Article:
Hashimoto Contemporary is pleased to present Rubbernecker, a solo exhibition by Washington-based artist Abigail Goldman. Rubbernecker will be the artists second solo exhibition at Hashimoto Contemporary, in which she will be exhibiting her ongoing series of miniature violent, yet charming and wickedly clever dieoramas.
Inspired by the macabre, Abigail Goldman portrays seemingly everyday scenes - city blocks, suburban homes, a peek inside someone’s living room as they curl up on the couch with a book. Upon first glance, these charming and ordinary depictions of life disarm the viewer, drawing them in only to confront them with a shockingly violent reality of underground cannibalism, murderous tots and killer poodles. Inhabited by figures less than one inch tall, the dieoramas are meticulously detailed, creating small insular universes where chaos reigns. By presenting these violent scenes in such a small scale, the artist miniaturizes rage in a way that is both darkly humorous yet deeply troubling.
Miniatures are often associated with the feminine. From early childhood, girls play with dollhouses, small dolls and their accessories, serving as a pre-cursor to the “women’s work” that lies ahead - tending to a home, family and instilling a deeply rooted sense of nurturing. By working in a small scale, and playing with the concept of “cute” the artist subverts and re-contextualizes what is a historically feminine form of self-expression. By doing so, Goldman confronts us with our own fascination with violence, our desire for it, what is considered appropriate and ultimately our desensitization as a whole.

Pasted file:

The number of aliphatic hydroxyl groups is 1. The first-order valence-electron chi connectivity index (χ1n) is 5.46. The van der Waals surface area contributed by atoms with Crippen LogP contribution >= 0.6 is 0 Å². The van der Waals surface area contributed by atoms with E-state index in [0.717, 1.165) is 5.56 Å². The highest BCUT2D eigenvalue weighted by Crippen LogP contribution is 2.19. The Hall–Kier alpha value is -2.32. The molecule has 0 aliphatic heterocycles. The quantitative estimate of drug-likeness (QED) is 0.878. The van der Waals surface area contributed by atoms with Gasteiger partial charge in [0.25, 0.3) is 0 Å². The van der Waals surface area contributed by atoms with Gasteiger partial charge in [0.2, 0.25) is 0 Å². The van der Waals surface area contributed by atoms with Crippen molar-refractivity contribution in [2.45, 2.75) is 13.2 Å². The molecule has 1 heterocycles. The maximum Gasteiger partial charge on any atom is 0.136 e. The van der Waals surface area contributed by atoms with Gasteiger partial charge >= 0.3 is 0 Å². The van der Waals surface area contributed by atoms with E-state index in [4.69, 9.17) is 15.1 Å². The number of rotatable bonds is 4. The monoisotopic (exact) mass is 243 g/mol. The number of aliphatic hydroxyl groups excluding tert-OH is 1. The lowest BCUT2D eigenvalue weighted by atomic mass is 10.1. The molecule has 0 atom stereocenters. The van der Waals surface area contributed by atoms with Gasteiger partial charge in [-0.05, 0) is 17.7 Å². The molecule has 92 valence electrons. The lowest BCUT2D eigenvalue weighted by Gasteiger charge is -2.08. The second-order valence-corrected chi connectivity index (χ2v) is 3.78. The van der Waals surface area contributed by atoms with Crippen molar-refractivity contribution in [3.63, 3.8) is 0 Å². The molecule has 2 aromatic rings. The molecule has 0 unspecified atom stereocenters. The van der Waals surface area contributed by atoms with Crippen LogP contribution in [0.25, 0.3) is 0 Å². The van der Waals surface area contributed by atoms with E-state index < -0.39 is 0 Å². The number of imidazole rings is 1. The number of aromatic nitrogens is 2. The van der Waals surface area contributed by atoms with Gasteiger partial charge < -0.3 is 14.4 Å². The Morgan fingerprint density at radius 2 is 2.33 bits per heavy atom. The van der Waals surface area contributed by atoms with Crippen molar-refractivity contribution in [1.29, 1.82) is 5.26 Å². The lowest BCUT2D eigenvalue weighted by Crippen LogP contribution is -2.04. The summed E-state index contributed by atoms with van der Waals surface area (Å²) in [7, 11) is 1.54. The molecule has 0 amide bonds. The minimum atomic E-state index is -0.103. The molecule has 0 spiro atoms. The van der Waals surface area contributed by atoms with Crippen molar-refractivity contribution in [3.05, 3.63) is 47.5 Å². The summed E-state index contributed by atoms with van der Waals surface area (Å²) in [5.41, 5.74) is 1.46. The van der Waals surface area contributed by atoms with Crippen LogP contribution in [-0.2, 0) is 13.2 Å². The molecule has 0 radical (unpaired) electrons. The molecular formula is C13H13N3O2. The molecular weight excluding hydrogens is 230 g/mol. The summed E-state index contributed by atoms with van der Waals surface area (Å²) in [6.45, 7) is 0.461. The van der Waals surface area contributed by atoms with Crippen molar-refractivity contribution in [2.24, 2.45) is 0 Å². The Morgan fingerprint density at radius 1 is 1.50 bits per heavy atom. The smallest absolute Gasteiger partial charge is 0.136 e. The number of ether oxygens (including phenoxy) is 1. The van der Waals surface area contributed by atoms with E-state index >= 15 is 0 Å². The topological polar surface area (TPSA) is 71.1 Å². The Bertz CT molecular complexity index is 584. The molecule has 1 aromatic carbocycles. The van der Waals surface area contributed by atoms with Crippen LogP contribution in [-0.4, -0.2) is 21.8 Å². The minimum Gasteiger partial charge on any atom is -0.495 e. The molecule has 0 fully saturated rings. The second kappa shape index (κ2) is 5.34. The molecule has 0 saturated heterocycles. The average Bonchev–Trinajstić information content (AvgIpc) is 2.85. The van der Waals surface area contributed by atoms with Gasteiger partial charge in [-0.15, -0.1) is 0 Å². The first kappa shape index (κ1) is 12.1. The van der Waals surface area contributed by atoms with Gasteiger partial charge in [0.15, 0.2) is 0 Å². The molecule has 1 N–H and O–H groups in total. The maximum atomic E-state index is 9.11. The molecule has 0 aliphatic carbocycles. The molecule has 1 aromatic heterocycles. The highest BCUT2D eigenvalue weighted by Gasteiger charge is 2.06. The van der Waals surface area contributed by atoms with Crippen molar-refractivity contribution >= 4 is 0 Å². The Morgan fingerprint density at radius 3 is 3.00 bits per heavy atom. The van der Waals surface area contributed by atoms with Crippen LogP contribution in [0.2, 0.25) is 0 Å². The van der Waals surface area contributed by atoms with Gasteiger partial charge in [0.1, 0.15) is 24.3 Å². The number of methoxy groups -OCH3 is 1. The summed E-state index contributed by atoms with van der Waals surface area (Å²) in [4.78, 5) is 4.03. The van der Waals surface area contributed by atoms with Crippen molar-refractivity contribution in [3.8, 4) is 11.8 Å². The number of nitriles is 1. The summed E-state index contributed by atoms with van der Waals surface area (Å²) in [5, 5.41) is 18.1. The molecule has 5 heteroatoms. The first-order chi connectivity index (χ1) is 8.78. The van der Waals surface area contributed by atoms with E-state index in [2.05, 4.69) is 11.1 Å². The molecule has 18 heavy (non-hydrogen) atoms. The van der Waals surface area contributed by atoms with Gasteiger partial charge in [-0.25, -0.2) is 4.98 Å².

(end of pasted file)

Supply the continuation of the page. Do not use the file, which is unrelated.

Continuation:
About the exhibition and her inspiration for this latest body of work, the artist states, “We are in violent times. We have accustomed ourselves to tragedy. I think there’s an undercurrent of anger that is rippling just under the surface - it builds and bubbles up in unexpected places; we find ourselves with clenched fists in line at the grocery store, or sobbing in the shower, or ready to ram the back of someone’s car when they stop short. By capturing tiny moments of violence and containing them, making them so small they’re charming, there’s a kind of catharsis. Gallows humor is a coping mechanism, black humor is a dialect of the world-weary; if I can make someone laugh, or make them see something of themselves or their own simmering frustrations in a dieorama, then I’ve succeeded.”